I wouldn’t be surprised if Jordan Peele is a fan of Walt Kelly’s Pogo. It was an excellent, hilarious and incredibly influential comic strip, and Peele strikes me as a man of taste. More specifically, I can see Pogo’s tendency to use genre tropes in the service of social commentary appealing to his sensibilities. With his directorial debut Get Out, Peele tackled the oblivious racism of rich white liberals, and the objectivization of black bodies, using horror, comedy, and even science fiction, causing much hand-wringing among the “But is it really horror?” crowd. With Us, his follow up feature, Peele has delivered something more traditional in its use of genre tropes (until it isn’t) and more experimental in other ways. It’s as political as its predecessor, but aimed in a different direction: inward.
Us also takes Pogo’s most famous line of dialogue and makes it literal: “We have met the enemy and he is us.”
The film opens up in 1986. A young Adelaide is on a family trip to the beach in Santa Cruz. After her father wins her a kickass “Thriller” t-shirt from a carnival booth, she wanders away from her parents and stumbles across a fun house. Lost in its hall of mirrors, she encounters a seeming doppelgänger of herself. The experience clearly affects her, leaving her unable to speak.
Modern day: the now-verbal Adelaide Wilson (Lupita Nyong’o) is married and has two children. Her husband Gabe (Winston Duke, reuniting with Nyong’o after Black Panther) manages to convince her to take a trip to the beach, despite her understandable phobias about the place. Once there, Adelaide begins noticing omen after omen. Doublings, coincidences, alignments. When the Wilsons return home, all of those omens manifest in the form of four figures in identical red jumpsuits, standing motionless in the driveway; figures that happen to look exactly like the Wilsons.
What follows is largely a traditional home invasion horror film, albeit an extremely well done one, centered around a very unnerving conceit. Peele has yet again proven his ability to balance terror and humor, often in the same scene, using one to help pace the other, from moment to moment. Jokes near the beginning of the film payoff in action or horror beats later, or vice versa. While in some ways this is more of a traditional horror film than Get Out was, it’s also more of a comedy, although it never veers into self-parody.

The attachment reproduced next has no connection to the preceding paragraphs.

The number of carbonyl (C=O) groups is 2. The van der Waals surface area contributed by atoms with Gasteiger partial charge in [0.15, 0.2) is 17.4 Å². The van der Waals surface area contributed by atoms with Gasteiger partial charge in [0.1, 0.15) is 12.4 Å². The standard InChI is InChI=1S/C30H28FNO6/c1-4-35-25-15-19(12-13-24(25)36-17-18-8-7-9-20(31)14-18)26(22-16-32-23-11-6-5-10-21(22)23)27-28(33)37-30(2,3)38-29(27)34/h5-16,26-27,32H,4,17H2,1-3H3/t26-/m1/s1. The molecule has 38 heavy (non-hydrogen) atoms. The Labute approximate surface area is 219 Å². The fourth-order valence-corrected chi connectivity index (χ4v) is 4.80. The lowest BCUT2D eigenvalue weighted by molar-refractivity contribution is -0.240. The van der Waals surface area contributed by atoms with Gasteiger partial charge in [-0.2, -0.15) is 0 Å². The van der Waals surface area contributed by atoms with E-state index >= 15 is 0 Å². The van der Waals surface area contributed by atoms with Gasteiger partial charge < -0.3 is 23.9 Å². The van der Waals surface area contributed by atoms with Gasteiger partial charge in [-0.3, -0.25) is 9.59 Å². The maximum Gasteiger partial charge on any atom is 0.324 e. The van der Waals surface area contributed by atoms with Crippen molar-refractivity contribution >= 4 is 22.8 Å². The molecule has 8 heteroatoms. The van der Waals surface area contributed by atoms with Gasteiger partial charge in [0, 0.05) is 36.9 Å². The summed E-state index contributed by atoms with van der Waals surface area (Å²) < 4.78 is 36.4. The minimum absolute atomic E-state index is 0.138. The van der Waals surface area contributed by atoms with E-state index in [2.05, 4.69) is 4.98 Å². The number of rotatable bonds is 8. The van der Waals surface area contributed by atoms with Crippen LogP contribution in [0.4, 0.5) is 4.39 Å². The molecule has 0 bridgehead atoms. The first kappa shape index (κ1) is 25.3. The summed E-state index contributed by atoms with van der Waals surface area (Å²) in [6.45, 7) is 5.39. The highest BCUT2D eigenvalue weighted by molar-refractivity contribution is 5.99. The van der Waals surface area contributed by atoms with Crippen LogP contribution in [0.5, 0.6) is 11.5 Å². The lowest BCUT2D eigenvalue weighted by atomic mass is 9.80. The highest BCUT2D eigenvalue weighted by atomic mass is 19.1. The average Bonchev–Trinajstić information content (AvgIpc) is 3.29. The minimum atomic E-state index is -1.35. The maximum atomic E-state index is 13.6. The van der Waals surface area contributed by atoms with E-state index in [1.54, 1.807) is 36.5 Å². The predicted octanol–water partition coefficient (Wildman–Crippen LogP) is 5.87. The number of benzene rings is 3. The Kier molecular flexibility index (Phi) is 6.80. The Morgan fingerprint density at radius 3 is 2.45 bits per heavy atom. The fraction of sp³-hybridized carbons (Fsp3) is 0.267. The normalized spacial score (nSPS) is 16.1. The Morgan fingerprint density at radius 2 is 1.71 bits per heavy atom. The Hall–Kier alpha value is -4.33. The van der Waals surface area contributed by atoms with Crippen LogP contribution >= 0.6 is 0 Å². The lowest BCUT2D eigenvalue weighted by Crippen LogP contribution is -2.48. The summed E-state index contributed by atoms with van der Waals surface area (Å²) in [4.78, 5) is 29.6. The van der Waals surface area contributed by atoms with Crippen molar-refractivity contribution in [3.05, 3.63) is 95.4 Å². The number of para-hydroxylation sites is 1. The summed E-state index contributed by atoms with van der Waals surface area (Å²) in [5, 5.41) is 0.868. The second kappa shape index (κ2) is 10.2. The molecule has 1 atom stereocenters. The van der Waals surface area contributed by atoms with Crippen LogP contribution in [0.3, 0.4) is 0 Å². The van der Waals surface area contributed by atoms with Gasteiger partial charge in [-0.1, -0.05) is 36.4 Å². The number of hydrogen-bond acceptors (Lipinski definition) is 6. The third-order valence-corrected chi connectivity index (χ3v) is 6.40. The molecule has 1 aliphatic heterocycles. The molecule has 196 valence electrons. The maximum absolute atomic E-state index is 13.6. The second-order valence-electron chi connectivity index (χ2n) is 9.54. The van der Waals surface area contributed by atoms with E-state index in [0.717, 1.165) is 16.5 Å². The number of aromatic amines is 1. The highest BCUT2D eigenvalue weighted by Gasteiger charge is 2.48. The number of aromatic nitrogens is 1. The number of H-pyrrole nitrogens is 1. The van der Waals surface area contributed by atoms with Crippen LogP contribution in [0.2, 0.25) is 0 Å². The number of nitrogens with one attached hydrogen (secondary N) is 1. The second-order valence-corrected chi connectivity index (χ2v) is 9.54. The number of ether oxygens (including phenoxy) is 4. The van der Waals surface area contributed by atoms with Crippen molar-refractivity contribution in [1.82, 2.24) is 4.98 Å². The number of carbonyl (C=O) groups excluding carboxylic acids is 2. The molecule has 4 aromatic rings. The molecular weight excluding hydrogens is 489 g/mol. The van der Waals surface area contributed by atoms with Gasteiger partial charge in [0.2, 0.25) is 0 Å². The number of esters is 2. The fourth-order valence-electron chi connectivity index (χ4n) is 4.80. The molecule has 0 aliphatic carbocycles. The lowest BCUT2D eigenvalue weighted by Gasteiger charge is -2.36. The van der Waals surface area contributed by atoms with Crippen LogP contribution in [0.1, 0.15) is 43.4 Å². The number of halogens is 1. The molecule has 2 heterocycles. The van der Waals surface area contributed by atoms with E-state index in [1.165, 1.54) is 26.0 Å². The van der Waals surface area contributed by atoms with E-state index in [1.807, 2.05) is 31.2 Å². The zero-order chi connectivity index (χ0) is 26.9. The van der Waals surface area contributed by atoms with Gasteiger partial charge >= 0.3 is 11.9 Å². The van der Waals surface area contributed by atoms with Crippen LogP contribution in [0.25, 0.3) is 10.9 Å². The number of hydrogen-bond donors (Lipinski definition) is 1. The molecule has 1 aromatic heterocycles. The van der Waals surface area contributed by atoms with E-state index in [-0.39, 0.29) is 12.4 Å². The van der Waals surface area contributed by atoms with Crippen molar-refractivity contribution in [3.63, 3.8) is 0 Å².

The central cast, playing dual roles, is uniformly1 great. Nyong’o is the standout, playing both Adelaide and her double with equal skill, even as the latter is often barely capable of speech. Winston Duke gets to display his comedic chops yet again, this time not as a mighty warrior king but as a goofy dad who enjoys embarrassing his kids. For their part, the kids (Shahadi Wright Joseph and Evan Alex) are excellent, displaying a disturbing physicality when playing their doubles, in stark contrast to their (mostly) cowering main roles.
Watching the movie barrel toward its climax, I was a bit wary of where it was going. As laden with exposition as the film ends up being, not much is explained in detail, leaving some elements of the premise mysterious if not outright nonsensical, but I think it works really well in the end. The last act feels at times like a mixture of surreal arthouse and Dario Argento, focusing more on “dream logic,” theme, and visceral effect rather than literal sense. That may be a deal-breaker for some, but I ate it all up. If nothing else it’s gorgeous, thanks to cinematography by Mike Gioulakis (It Follows, Split).
With Us I have to wonder if Jordan Peele is doing some introspection. Between acting, writing, directing and hosting,2 he’s become a Hollywood golden child, prompting obnoxious comparisons to older, more established filmmakers. He has to be doing pretty well for himself, financially, and being the socially conscious fellow he is, I’m guessing that’s something he’s given a lot of thought to. While what Us is saying is not quite as overt and barbed as Peele’s last film, there is still a through-line of class guilt and resentment. We never find out what the Wilsons do for a living, but it’s clear they’re doing well enough to afford a nice big house on a lake with a motorboat, even if the latter is kind of a piece of junk. Us in its own way asks, “What was the price of achieving that?”
It also includes fluffy animals. Walt Kelly would be proud.